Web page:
Recognize the signs of crisis after a traumatic response
The shooting at the Thousand Oaks, Ca., Borderline Bar & Grill is another blow to first responders in communities impacted by mass violence
Once again, our first responders are on the front lines of a mass murder scene. Similar to Orlando’s Pulse Night Club shooting, the latest shooting at a Thousand Oaks California bar occurred at a popular establishment.
Any scene with 13 dead and at least a dozen others injured will be horrific and difficult to handle. Adding to the mental anguish in the Borderline Bar & Grill shooting for our responders was the line-of-duty death of Ventura County Sheriff’s Sgt. Ron Helus.
This incident rips at the scabs of recovery for communities and our first responders in Florida, Maryland, Las Vegas, Colorado, Pittsburgh and many other places. Fortunately, our brotherhood and sisterhood culture provides the opportunity for a broad support network for those working these scenes. We know, however, that our “superman complex” can get in the way of our need for help.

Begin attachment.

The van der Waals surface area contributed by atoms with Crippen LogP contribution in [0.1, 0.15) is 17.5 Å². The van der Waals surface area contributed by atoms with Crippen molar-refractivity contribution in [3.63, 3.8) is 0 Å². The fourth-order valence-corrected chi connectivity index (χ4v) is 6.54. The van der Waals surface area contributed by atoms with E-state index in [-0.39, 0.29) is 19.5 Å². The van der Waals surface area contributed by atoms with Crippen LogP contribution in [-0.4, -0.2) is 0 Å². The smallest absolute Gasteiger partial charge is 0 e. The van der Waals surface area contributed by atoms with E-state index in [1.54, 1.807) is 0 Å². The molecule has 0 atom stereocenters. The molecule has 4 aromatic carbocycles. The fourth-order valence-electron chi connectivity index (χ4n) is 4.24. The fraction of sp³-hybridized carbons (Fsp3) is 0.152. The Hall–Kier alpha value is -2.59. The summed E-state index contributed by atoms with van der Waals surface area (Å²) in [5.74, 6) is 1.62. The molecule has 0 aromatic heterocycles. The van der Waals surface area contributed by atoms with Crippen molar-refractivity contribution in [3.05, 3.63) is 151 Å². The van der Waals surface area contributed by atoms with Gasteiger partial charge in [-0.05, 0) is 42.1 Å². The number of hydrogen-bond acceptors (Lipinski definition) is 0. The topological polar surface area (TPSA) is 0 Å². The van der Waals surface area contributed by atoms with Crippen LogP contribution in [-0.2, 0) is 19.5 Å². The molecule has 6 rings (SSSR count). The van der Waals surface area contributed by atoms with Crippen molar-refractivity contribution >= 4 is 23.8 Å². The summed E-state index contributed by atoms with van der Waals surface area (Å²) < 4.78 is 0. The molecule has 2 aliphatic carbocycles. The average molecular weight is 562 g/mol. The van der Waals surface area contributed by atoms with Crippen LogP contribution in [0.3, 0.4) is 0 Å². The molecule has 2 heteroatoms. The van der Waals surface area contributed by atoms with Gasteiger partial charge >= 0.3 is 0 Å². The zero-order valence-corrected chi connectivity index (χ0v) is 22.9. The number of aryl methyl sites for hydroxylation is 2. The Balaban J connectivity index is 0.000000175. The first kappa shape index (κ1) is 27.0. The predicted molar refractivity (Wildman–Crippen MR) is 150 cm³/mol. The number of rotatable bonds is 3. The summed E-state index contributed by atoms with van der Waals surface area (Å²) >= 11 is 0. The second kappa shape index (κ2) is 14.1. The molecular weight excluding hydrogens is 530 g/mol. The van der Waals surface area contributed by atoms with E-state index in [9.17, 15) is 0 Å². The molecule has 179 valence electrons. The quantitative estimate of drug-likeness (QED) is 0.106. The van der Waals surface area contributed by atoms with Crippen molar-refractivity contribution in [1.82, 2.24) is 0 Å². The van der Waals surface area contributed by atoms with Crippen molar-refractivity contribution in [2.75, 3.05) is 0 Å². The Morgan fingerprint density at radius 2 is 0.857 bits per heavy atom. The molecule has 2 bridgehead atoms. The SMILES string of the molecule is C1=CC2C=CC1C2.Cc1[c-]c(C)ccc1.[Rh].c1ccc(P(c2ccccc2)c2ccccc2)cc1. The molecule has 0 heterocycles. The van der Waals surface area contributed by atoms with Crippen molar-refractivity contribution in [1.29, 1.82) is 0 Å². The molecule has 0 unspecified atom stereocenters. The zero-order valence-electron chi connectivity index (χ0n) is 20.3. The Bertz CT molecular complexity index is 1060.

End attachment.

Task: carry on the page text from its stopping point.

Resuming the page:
We see and do a lot in our business. It’s important to recognize the signs of crisis after post-traumatic stress events:
- insomnia, nightmares
- emotional detachment, withdrawal
- loss of interest in normal activities
- unusual irritability, agitation and hostility
- flashbacks or severe anxiety
While PTSD requires a medical professional’s diagnosis, the signs and symptoms above are red flags we cannot ignore. We also have to recognize that over 100 firefighters commit suicide every year, and tragedies like these mass shootings are a contributing factor.
Know when and how to reach out for assistance
Many departments have their own protocols and employee assistance programs, while many others depend on external resources to provide help. Some department have no direct help at all.
We need to recognize we’re not super-human, and acknowledge it’s OK to feel hurt. We need to support each other and help those departments with fewer resources. Watch your partner’s back, reach out to your neighbors, contact the resources needed – there is no shame in that.
Learn more about when to seek help and where to find it with these resources from FireRescue1:
- FRI 2018 Quick Take: Parkland: Seven minutes and 17 seconds
- Roundtable: How to fix firefighter PTSD
- Use the RESPOND method to assess firefighter PTSD
- PTSD quiz: Find out if your symptoms qualify
- Do you have PTSD or Complex-PTSD?
- Online service for responders aims to reduce stigma of PTSD
- Organization working on new PTSD diagnosis method
- The challenge of recognizing PTSD in firefighters
- Why firefighters need to talk about PTSD and suicide
- Firefighter PTSD lessons from POWs
- ‘Groundbreaking’ treatment could help first responders with PTSD
- Code 3 Podcast: Ending the firefighter PTSD, suicide crisis with Dena Ali